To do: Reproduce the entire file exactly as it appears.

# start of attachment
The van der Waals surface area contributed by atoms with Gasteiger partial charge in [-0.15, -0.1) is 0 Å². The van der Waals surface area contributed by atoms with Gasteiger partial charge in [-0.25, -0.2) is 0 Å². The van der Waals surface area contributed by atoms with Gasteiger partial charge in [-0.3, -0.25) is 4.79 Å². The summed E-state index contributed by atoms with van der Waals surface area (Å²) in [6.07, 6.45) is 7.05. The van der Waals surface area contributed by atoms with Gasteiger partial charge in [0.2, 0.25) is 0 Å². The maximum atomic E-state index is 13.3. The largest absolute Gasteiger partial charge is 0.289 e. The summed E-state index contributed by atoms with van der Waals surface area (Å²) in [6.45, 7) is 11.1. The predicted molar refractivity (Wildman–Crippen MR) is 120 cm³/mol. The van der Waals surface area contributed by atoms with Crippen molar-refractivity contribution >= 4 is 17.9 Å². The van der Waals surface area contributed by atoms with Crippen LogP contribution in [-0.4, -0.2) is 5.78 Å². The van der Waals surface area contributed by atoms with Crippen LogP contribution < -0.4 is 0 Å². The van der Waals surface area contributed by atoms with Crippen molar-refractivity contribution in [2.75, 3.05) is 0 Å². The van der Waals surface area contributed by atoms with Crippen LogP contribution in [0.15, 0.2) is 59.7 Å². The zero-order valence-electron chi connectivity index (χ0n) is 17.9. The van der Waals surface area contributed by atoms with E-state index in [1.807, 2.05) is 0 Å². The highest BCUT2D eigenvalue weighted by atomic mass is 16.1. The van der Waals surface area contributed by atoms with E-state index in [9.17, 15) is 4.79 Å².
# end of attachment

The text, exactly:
The van der Waals surface area contributed by atoms with Gasteiger partial charge in [-0.15, -0.1) is 0 Å². The van der Waals surface area contributed by atoms with Gasteiger partial charge in [-0.25, -0.2) is 0 Å². The van der Waals surface area contributed by atoms with Gasteiger partial charge in [-0.3, -0.25) is 4.79 Å². The summed E-state index contributed by atoms with van der Waals surface area (Å²) in [6.07, 6.45) is 7.05. The van der Waals surface area contributed by atoms with Gasteiger partial charge in [0.2, 0.25) is 0 Å². The maximum atomic E-state index is 13.3. The largest absolute Gasteiger partial charge is 0.289 e. The summed E-state index contributed by atoms with van der Waals surface area (Å²) in [6.45, 7) is 11.1. The predicted molar refractivity (Wildman–Crippen MR) is 120 cm³/mol. The van der Waals surface area contributed by atoms with Crippen molar-refractivity contribution >= 4 is 17.9 Å². The van der Waals surface area contributed by atoms with Crippen LogP contribution in [-0.4, -0.2) is 5.78 Å². The van der Waals surface area contributed by atoms with Crippen LogP contribution < -0.4 is 0 Å². The van der Waals surface area contributed by atoms with Crippen molar-refractivity contribution in [2.75, 3.05) is 0 Å². The van der Waals surface area contributed by atoms with Crippen LogP contribution in [0.15, 0.2) is 59.7 Å². The zero-order valence-electron chi connectivity index (χ0n) is 17.9. The van der Waals surface area contributed by atoms with E-state index in [1.807, 2.05) is 0 Å². The highest BCUT2D eigenvalue weighted by atomic mass is 16.1. The van der Waals surface area contributed by atoms with E-state index in [9.17, 15) is 4.79 Å².